Educator and community organizer Lola Smallwood-Cuevas (D-Los Angeles) is a Black candidate running for Senate District 28 against fellow Democrat and Black civil rights attorney Cheryl C. Turner.

Smallwood-Cuevas says that “Newsom has made his call on this race.” He is endorsing her.

But Newsom has been quiet on the Democrat versus Democrat Los Angeles mayoral race. Bass, who is running to be the first Black Woman Mayor of the second largest city in the country, was endorsed by President Joe Biden and Vice President Kamala Harris in an August 2 joint statement.

Bass is facing billionaire and Republican-turned-Democrat Rick Caruso in a runoff election in November.

As the mayoral race gets closer to the election, some Bass supporters are baffled by Newsom’s reluctance to announce an endorsement in her favor.

A poll released by the UC Berkeley Institute of Governmental Studies (IGS) conducted in September had Bass ahead of Caruso 34% to 31%. Bass was leading her adversary by 12% during the summer.

The California Black Women’s Collective, Black Women Organized for Political Action, Los Angeles African American Women’s Political Action Committee, and allies inked an “open letter” stating their allegiance to U.S. Congressmember Karen Bass and all Black women.

The Black women’s groups released the letter of support after Bass’ Baldwin Vista home was broken into in mid-September. Two people have been arrested, but the incident raised concerns about Bass’ safety, they say.

“Black women are more likely to be victims of crimes than our female counterparts, according to The Status of Black Women in the United States report by the Institute for Women’s Policy Research,” the open letter stated. “Protecting ourselves is a matter of survival. Yet, when we are the victim of crimes, our calls for help are often ignored and even questioned by those who are charged with protecting and serving the community.”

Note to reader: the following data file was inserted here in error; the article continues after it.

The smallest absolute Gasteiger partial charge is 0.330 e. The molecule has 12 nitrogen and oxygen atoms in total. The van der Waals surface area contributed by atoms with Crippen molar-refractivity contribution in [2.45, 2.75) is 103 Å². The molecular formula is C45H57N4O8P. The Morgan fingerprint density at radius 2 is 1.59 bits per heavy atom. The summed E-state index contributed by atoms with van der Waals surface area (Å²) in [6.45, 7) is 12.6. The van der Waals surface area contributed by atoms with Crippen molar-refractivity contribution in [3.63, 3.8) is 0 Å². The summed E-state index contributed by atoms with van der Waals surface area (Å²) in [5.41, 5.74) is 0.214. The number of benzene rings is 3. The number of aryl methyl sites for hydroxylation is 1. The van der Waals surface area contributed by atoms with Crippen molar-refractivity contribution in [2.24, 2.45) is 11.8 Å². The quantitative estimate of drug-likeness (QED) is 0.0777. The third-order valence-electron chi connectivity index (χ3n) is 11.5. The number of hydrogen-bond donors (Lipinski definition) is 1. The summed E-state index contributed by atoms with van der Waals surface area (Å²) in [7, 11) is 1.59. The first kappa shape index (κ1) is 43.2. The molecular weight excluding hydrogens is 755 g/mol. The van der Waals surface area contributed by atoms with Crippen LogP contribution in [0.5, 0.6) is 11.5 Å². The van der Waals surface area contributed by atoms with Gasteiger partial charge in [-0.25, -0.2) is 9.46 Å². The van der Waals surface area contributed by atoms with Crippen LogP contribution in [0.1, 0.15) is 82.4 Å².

Considering their support for Newsom in the past, the Black women’s organizations stated in their letter that choosing Bass “should be an easy choice” for the governor. They also said that it is “unacceptable to ask for our support but then turn your back on us when it matters the most.”

“(Bass) has demonstrated that she is the best one who will focus on bringing the state’s largest city together and move it forward for everyone,” the letter stated. “Which side of history do you want to be on, Governor?”

Antonio Ray Harvey, California Black Media

Antonio Ray Harvey, California Black Media

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Oakland Post: Week of May 15 – 21, 2024

The printed Weekly Edition of the Oakland Post: Week of May May 15 – 21, 2024

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Oakland Post: Week of May 8 – 14, 2024

The printed Weekly Edition of the Oakland Post: Week of May May 8 – 14, 2024

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S.F. Black Leaders Rally to Protest, Discuss ‘Epidemic’ of Racial Slurs Against Black Students in SF Public School System

Parents at the meeting spoke of their children as no longer feeling safe in school because of bullying and discrimination. Parents also said that reported incidents such as racial slurs and intimidation are not dealt with to their satisfaction and feel ignored.